The sale result of Sotheby’s Important Chinese Art came as a surprise to many. A double gourd vase from Yongzheng period, as featured on the catalogue’s cover, was passed in the end. In contrast, a yellow and green enamelled blue and white lotus vase from Qianlong period, estimated at US$60,000 – 80,000, was hammered down at US$920,000 (over 15 times of its estimate) and became the most expensive lot. The 2nd and 3rd top lot were a blue and white ewer from Yongzheng period and a bronze figure of a buffalo from Western Zhou dynasty.
The top lot is a yellow and green enamelled blue and white lotus vase from Qianlong period. Starting at US$48,000, the bidding went raucous from the very beginning and the price soon soared to US$380,000. The pace slowed down a bit afterwards and there were at least four telephone bidders fighting over this vase. When the bid rose to US$520,000, auctioneer decided to raise the bid increment to US$20,000. The bid further went up to US$640,000, two telephone bidders left the bidding war but the remaining bidders were still very determined. The vase was hammered down at US$920,000 (over 15 times of its estimate) and fetched US$1,116,500 with buyer’s premium.
The vase is in a pear-shaped body with a slightly compressed belly, rising to a waisted neck and flared mouth, painted in deep underglaze-blue tones. Yellow and green enamelled porcelain first appeared in Yongle kiln in Ming dynasty and continued to be in production in later period. It has been a popular kind in the market.
The second one is blue and white ewer from Yongzheng reign in Qing dynasty, carrying an estimate of US$50,000 – 70,000. The vase is potted with a broad cylindrical body molded with two ribbed fillets between two registers of molded chrysanthemum petals, rising to a rounded shoulder and waisted neck with a bulbous mid-section and flaring gently to a broad spout. A similar one to this vase is now housed in the Palace Museum in Beijing and they share striking resemblances in both shape and pattern. This blue and white ewer was hammered down at US$770,000, slightly higher than its estimate. It was sold for US$936,500 with buyer’s premium.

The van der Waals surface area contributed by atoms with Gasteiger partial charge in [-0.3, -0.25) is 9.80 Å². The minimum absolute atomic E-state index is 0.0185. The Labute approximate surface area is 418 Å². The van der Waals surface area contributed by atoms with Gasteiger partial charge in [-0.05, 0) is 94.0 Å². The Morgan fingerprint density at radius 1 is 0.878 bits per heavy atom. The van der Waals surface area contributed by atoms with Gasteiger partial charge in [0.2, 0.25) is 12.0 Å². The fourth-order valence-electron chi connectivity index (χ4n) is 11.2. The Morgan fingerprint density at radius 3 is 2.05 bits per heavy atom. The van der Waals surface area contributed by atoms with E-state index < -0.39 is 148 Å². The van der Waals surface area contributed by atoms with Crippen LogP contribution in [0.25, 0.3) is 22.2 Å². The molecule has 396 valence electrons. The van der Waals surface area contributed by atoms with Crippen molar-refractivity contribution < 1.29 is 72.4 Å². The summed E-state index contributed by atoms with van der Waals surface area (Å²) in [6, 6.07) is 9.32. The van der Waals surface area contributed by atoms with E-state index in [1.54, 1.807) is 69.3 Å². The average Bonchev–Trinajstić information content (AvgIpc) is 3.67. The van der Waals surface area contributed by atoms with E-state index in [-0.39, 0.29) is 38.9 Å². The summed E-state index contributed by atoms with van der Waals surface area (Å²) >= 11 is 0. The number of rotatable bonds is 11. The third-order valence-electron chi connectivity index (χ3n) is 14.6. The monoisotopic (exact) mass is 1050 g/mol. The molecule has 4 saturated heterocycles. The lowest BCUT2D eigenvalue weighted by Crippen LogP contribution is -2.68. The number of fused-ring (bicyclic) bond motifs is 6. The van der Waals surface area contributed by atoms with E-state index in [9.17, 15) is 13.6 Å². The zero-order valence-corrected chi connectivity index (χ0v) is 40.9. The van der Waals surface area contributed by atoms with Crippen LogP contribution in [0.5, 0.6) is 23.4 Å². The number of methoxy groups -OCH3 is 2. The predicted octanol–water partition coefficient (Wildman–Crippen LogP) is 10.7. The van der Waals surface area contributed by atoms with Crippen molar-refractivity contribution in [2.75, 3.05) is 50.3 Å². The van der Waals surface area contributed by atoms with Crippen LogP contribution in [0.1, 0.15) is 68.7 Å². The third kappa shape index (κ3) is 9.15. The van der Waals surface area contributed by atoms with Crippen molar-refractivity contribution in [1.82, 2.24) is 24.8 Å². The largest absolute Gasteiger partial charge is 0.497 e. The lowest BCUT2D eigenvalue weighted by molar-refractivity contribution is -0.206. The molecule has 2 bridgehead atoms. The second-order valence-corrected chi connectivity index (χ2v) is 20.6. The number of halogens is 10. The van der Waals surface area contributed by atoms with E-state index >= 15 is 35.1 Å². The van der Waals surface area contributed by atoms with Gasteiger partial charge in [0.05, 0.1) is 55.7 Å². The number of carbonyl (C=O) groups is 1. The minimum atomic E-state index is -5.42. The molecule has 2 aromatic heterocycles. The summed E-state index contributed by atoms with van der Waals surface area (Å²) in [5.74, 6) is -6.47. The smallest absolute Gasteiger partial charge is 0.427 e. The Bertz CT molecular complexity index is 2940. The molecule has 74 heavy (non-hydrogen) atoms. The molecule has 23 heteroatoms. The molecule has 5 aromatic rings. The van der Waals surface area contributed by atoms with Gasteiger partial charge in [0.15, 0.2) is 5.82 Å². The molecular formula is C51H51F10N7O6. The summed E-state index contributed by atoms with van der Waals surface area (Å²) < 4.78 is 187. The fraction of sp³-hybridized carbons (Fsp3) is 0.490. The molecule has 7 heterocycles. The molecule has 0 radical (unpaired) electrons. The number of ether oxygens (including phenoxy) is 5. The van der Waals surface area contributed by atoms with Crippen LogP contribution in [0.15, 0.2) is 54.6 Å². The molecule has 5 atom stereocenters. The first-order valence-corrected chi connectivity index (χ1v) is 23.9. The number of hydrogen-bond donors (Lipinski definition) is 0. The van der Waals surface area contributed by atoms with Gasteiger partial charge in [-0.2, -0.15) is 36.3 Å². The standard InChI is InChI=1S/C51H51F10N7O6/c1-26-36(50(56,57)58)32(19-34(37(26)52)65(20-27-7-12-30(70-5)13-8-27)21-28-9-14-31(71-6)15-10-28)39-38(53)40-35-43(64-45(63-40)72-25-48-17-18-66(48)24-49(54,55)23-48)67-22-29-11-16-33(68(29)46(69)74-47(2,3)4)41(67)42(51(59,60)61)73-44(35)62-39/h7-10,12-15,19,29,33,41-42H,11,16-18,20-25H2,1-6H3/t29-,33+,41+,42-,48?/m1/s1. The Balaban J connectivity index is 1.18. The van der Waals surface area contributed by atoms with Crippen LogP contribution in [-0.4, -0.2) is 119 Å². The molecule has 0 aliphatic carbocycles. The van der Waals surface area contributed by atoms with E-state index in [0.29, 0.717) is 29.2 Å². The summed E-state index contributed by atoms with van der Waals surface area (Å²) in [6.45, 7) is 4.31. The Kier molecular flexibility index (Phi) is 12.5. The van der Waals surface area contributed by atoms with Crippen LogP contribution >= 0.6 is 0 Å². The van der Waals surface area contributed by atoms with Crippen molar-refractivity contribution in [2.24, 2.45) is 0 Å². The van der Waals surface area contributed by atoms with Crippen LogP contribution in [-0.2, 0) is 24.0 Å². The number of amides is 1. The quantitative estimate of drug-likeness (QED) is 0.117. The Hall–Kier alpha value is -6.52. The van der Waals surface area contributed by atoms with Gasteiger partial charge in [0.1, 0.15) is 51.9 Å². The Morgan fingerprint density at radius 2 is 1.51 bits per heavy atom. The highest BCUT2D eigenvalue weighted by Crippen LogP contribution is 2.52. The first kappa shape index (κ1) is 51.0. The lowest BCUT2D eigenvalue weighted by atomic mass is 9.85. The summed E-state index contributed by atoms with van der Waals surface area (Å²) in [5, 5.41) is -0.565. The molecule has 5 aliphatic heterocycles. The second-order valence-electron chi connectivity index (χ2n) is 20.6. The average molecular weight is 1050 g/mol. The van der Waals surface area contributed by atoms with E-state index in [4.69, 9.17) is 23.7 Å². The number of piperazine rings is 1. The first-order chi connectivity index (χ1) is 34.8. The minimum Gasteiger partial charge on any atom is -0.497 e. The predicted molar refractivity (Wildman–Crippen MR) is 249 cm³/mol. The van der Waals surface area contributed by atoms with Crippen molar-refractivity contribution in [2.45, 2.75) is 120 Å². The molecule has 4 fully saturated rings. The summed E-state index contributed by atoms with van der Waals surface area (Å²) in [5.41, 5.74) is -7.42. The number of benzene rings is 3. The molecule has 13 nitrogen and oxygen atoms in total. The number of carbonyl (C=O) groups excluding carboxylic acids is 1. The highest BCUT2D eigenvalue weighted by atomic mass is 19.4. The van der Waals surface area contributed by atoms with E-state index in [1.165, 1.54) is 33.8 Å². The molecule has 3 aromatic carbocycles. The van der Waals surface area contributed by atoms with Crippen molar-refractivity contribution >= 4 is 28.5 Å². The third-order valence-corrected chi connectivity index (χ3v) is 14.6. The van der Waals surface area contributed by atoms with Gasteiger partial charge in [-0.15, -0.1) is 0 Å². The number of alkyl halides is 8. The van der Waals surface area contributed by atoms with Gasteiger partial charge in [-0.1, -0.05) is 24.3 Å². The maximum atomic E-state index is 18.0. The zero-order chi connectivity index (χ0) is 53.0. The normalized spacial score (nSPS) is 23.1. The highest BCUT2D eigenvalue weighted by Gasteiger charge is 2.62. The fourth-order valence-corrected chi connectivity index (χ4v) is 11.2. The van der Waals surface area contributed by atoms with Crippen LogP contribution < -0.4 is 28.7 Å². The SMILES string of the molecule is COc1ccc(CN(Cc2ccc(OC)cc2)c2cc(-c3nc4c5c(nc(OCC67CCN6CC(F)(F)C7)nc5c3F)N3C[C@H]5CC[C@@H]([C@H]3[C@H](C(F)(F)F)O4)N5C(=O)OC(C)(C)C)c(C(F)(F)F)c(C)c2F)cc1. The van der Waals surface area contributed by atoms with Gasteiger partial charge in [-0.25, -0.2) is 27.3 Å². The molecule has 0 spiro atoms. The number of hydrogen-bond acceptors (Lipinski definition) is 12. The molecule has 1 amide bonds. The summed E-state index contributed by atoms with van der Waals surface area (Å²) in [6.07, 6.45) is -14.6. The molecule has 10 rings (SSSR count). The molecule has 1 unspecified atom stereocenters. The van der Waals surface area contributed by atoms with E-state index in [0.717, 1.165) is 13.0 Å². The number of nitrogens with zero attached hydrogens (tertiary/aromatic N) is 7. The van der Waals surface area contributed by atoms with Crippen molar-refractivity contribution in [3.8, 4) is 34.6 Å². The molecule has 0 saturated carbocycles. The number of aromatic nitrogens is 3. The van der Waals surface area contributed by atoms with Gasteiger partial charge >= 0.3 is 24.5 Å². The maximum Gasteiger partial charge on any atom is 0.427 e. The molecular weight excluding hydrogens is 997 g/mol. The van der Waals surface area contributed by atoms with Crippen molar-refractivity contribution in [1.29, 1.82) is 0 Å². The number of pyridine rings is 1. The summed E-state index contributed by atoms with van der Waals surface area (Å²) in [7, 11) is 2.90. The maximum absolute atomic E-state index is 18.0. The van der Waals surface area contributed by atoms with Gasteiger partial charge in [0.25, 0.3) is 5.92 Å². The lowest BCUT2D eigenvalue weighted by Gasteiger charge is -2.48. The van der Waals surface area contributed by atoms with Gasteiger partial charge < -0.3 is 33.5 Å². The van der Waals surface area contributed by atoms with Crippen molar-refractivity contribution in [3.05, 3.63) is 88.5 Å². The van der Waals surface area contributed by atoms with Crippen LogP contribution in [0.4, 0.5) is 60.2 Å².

The third one is a bronze figure of buffalo from the Western Zhou dynasty, embodying the characteristics of Zhou sculpture. A number of buffalos of this type are believed to have been used as stands or feet for large vessels. This bronze figure of buffalo was estimated at US$150,000 – 250,000 and fetched US$732,500 with buyer’s premium. When it went to auction at Sotheby’s New York in 2011 spring, it carried an estimate of US$60,000 – 80,000 and was sold for US$134,500 with buyer’s premium.
A Rare Yellow and Green Enamelled Blue and White “Lotus” Vase. Qianlong Seal Mark and Period.
Lot no.: 25
Estimate: US$60,000 - 80,000
Hammer price: US$920,000
Price realized: US$1,116,500
A Rare and Magnificent Blue and White Ewer. Yongzheng Seal Mark and Period.
Lot no.: 19
- Nagel Stuttgart, 12th November 2004, lot 1570.
- European Private Collection (by repute).
- Nagel Stuttgart, 5th November 2010, lot 1239.
Estimate: US$500,000 - 700,000
Hammer Price: US$770,000
Price realized: USD$936,500
A Rare Bronze Figure of A Buffalo. Western Zhou Dynasty.
Lot no.: 72
Provenance (consolidated by The Value):
- Yamanaka & Co., London.
- Collection of Mrs Mary Cohen.
- Sotheby's London, 14th June 1970, lot 55.
- Collection of J.T. Tai.
- Sotheby's New York, 22nd March 2011, lot 39.
Estimate: US$150,000 - 250,000
Hammer price: US$600,000
Price realized: US$732,500
Auction house: Sotheby’s New York
Sale: Important Chinese Art
Sale no.: N09674
Sale total: US$12,975,000
No. of lots: 252
Average price per lot: US$69,385
Sell-through rate: 74%
(All prices realized have included buyer’s premium unless specify otherwise)